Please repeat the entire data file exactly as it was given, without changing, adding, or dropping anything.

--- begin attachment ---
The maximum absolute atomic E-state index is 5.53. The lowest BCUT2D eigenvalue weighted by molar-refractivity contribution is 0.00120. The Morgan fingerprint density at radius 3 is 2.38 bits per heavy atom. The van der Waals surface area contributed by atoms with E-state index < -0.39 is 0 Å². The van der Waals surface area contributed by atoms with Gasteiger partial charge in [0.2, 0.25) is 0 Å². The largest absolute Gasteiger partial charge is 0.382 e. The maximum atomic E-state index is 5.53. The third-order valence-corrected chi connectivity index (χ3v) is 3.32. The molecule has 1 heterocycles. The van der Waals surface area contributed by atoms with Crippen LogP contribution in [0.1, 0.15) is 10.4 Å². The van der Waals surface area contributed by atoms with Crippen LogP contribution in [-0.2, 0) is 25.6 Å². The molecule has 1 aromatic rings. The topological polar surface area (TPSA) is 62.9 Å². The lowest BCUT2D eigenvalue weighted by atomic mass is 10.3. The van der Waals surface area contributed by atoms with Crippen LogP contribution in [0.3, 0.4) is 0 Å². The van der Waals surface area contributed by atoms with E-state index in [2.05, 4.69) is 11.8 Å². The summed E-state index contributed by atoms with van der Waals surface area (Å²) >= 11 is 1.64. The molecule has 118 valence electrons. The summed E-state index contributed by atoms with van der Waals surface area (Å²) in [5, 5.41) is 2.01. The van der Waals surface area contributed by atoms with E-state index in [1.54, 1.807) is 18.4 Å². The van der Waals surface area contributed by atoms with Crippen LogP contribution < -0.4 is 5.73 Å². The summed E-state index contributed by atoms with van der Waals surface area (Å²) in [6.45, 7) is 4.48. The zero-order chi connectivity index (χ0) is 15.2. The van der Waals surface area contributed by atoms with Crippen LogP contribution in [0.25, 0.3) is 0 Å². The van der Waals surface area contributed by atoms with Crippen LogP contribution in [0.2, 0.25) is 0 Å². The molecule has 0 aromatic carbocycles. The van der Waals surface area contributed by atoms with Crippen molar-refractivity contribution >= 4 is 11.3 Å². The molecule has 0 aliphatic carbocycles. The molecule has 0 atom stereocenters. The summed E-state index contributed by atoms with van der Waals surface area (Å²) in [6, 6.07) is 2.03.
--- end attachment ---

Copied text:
The maximum absolute atomic E-state index is 5.53. The lowest BCUT2D eigenvalue weighted by molar-refractivity contribution is 0.00120. The Morgan fingerprint density at radius 3 is 2.38 bits per heavy atom. The van der Waals surface area contributed by atoms with E-state index < -0.39 is 0 Å². The van der Waals surface area contributed by atoms with Gasteiger partial charge in [0.2, 0.25) is 0 Å². The largest absolute Gasteiger partial charge is 0.382 e. The maximum atomic E-state index is 5.53. The third-order valence-corrected chi connectivity index (χ3v) is 3.32. The molecule has 1 heterocycles. The van der Waals surface area contributed by atoms with Crippen LogP contribution in [0.1, 0.15) is 10.4 Å². The van der Waals surface area contributed by atoms with Crippen LogP contribution in [-0.2, 0) is 25.6 Å². The molecule has 1 aromatic rings. The topological polar surface area (TPSA) is 62.9 Å². The lowest BCUT2D eigenvalue weighted by atomic mass is 10.3. The van der Waals surface area contributed by atoms with Crippen LogP contribution in [0.3, 0.4) is 0 Å². The van der Waals surface area contributed by atoms with E-state index in [2.05, 4.69) is 11.8 Å². The summed E-state index contributed by atoms with van der Waals surface area (Å²) >= 11 is 1.64. The molecule has 118 valence electrons. The summed E-state index contributed by atoms with van der Waals surface area (Å²) in [5, 5.41) is 2.01. The van der Waals surface area contributed by atoms with E-state index in [1.54, 1.807) is 18.4 Å². The van der Waals surface area contributed by atoms with Crippen LogP contribution < -0.4 is 5.73 Å². The summed E-state index contributed by atoms with van der Waals surface area (Å²) in [6.45, 7) is 4.48. The zero-order chi connectivity index (χ0) is 15.2. The van der Waals surface area contributed by atoms with Crippen LogP contribution in [0.25, 0.3) is 0 Å². The van der Waals surface area contributed by atoms with Crippen LogP contribution in [0.2, 0.25) is 0 Å². The molecule has 0 aromatic carbocycles. The van der Waals surface area contributed by atoms with Crippen molar-refractivity contribution >= 4 is 11.3 Å². The molecule has 0 aliphatic carbocycles. The molecule has 0 atom stereocenters. The summed E-state index contributed by atoms with van der Waals surface area (Å²) in [6, 6.07) is 2.03.